President Donald Trump is now invoking the national debt in defense of his tariffs.

It is nice to see Trump throw away his farcical claim the tariffs are being done to protect national security – even if the current reasoning is as harebrained as the previous one. It appears Trump believes it’s important to repatriate the supply chain inside America.

The protectionists in the populist right and the union left will see this as a fantastic idea because they believe it will put more Americans to work. Those who have studied how markets actually work realize the folly because it actually chases away investment into the country.

“Harley-Davidson is a great example,” Cato’s Dan Ikenson recently told me over the phone. “They just said, ‘we’re outta here,’ and one of the reasons, of course, is Europe said it was retaliating so they wanted to get inside the European wall. The point is…the countries in the global economy are competing not for export markets – the way Trump pretends – they’re competing for investment.”

The number one country in the world for investment? The United States, according to the United Nations Conference on Trade and Development. UNCTAD noted last year the U.S. had the most foreign direct investment i.e. businesses in one country deciding to invest money in another country in 2016 and 2017. You certainly wouldn’t believe it with Trump’s rhetoric on the globe “ripping off’ Americans of their livelihood and money, but the facts show otherwise. People want to bring their money into the U.S. for a variety of reasons – whether it be production or service. It may not be steel or aluminum, but investors are interested in putting their money in America.

“When you attract foreign investment and preserve U.S. investment here, that means there’s more job opportunities, there’s more investment in higher-end economic industries and activities,” Ikenson declared but noted it wasn’t America’s good infrastructure or job skills which bring in the money. “[T]he main thing is rule of law and certainty to the business climate. People love that, and that’s why there’s so much investment in the US because it’s seemingly immune to upheaval – political and otherwise. But Trump is intentionally fomenting that, and, to me, that’s going to chase investment away.”

He has a point about uncertainty – one which rings as clear as the bells atop a church. UNCATD reported the U.S. saw a precipitous drop in FDI last year, along with the rest of the world, despite there being a rise in trade and Gross Domestic Product.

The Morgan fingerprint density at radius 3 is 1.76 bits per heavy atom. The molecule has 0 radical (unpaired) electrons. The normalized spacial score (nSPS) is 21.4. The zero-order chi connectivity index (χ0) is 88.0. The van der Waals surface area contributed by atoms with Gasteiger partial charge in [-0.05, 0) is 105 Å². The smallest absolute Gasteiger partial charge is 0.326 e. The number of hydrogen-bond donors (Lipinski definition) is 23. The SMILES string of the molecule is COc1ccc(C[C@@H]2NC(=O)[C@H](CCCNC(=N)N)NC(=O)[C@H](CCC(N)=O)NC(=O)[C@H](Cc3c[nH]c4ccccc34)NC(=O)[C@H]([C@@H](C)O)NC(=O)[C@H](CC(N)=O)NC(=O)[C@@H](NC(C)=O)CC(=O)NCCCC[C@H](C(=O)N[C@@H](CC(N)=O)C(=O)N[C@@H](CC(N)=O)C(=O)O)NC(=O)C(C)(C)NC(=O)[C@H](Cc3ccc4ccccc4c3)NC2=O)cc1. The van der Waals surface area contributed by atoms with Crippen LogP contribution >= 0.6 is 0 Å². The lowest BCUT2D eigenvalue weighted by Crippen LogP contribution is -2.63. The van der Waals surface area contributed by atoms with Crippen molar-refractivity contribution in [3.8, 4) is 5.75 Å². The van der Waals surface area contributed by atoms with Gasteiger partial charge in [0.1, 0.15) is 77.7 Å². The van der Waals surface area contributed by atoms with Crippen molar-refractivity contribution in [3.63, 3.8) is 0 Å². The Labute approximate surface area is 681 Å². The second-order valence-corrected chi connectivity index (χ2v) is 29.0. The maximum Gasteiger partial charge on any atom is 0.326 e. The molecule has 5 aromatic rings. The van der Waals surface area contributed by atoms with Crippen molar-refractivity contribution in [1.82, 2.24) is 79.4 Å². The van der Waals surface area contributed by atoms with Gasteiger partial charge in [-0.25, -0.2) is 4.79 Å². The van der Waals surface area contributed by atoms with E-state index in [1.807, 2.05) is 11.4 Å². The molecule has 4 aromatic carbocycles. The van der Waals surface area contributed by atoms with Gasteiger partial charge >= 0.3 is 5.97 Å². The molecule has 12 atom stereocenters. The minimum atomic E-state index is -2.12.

The fall was caused in part by a 22 per cent decrease in the value of net cross-border mergers and acquisitions (M&As). But even discounting the large one-off deals and corporate reconfigurations that inflated FDI in 2016, the 2017 decline remained significant. The value of announced greenfield investment – an indicator of future trends – also fell by 14 per cent, to $720 billion.

This may indicate more trouble on the horizon, especially if the tariff war between the U.S. and the rest of the world kicks off in earnest. The markets in various different countries, including here at home, will start to suffer and feel pain – despite the gaudy report from the government on employment.

The other laughable part of Trump’s two-part Twitter rant is the notion the tariffs will be used to pay down the federal debt. This is the same Trump whose administration admitted last month it was seeing an increase in the deficit, which will lead to an increase in the debt itself.

The 2019 deficit has been revised to $1.1 trillion. The increases in the deficit compared with the Budget are almost entirely related to increases in spending from the Bipartisan Budget Act of 2018 and the subsequent Consolidated Appropriations Act, 2018 (Omnibus). The President signed the Omnibus to secure a historic and much-needed funding increase for our military, but he does not support its unnecessary increases to non- defense spending. The MSR incorporates the President’s proposal to constrain non-defense discretionary spending going forward, saving nearly $900 billion compared with current law.

Trump does believe his policies will eventually start reducing the deficit and the debt. The problem is the administration is already increasing spending with its $12B brib-err-bailo-err-loan to farmers affected by his tariff war. One has to wonder if the administration will generously hand out more money to other industries as the trade war escalates.

The President is also lying on who will actually be paying the tax on foreign goods. He claims it will be the companies – but just who, Mr. President, do companies charge for their products? Give yourself a gold star – or $100 in Trumpbucks – if you said, consumers.

Companies will simply raise prices to make up for the tax. This means you, the American, will ‘enjoy’ the fruits of Trump’s tariffs with less cash in your wallets. It may slowly creep up on you – like a horror movie monster – but the price increases are coming. Toyota already noted they’re planning to raise prices on cars due to the tariffs and other companies will probably follow suit.

The obvious way to reduce the debt and deficit is to cut spending. Trump and Congress got part of the equation right when the tax cuts were passed earlier this year. But if spending across the board doesn’t come down – and I trust Washington to reduce spending less than I trust my own ability to throw a car into Stillhouse Hollow Lake in North Central Texas – the debt will keep rising.

Trump may have asked for a lower budget for FY2018, but given his decision to sign a budget which raised spending earlier this year (a budget put together by a Republican Congress), I’m reluctant to think any of his proposals will see the light of day. Especially if the House or Senate flips or Republicans see their majority become smaller and smaller.